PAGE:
It instated in a telegraphic message that
" Prince Napoleon bad personally insisted upon the admission of Pied- ment into the Congress, and has represented to the Emperor that in the event of Piedmont, not being admitted, Count Cavour intends to resign. The Prince thought proper to announce previously to the Piedmontese Go- vernment that he would demand its admission into the Congress, but in that event admission could not be refused to Tuscany, the Papal government, and the Duchy of Parma; Naples anil_Modena being naturally excluded—
Naples on account of its interruption of international relations, and Mc- dens because it has never recognised the Imperial Government." Count Cavour is in Paris and can speak for himself. cr.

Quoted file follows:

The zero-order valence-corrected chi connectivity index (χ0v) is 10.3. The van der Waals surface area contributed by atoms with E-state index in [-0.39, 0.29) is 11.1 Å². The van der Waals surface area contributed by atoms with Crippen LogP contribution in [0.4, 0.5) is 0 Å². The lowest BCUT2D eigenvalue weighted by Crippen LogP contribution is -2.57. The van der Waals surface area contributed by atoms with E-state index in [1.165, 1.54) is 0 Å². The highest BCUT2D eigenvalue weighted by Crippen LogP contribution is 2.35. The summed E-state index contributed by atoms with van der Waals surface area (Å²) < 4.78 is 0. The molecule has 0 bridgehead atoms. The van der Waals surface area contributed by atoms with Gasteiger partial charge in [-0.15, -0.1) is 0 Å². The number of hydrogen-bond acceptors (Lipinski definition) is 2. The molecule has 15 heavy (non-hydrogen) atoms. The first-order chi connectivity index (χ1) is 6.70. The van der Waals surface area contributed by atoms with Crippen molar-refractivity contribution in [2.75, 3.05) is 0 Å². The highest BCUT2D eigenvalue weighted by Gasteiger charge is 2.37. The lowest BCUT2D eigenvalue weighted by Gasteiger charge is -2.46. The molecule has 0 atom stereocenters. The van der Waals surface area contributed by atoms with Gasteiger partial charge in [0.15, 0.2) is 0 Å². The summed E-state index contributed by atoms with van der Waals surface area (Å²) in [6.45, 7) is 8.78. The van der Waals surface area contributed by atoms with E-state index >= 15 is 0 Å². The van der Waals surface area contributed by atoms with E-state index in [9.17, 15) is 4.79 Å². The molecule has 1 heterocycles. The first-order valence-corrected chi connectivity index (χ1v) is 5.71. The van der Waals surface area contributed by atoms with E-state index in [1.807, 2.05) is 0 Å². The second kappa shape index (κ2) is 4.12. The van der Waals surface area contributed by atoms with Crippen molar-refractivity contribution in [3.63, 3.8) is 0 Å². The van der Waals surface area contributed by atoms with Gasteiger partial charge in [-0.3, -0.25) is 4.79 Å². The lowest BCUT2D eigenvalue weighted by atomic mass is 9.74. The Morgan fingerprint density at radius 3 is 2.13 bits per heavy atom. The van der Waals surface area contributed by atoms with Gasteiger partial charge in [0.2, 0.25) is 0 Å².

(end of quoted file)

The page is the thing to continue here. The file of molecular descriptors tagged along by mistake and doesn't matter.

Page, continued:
A report was curreut that an Austrian patrol had made a „ roan-
naissanee " on the Piedmontese side of the Ticino. It turns out that an Austrian patrol, losing its way, and discovering it was in PiedMont by meeting a gendarme, quietly inquired the road to Pavia. The dircetiou was pointed out and the patrol retired.
There are said to be 120,000 men between Besancon, Lyons, and Gre- noble, and it is added there are heaps of forage stored up on Mont Cenis at every relay of the mountain.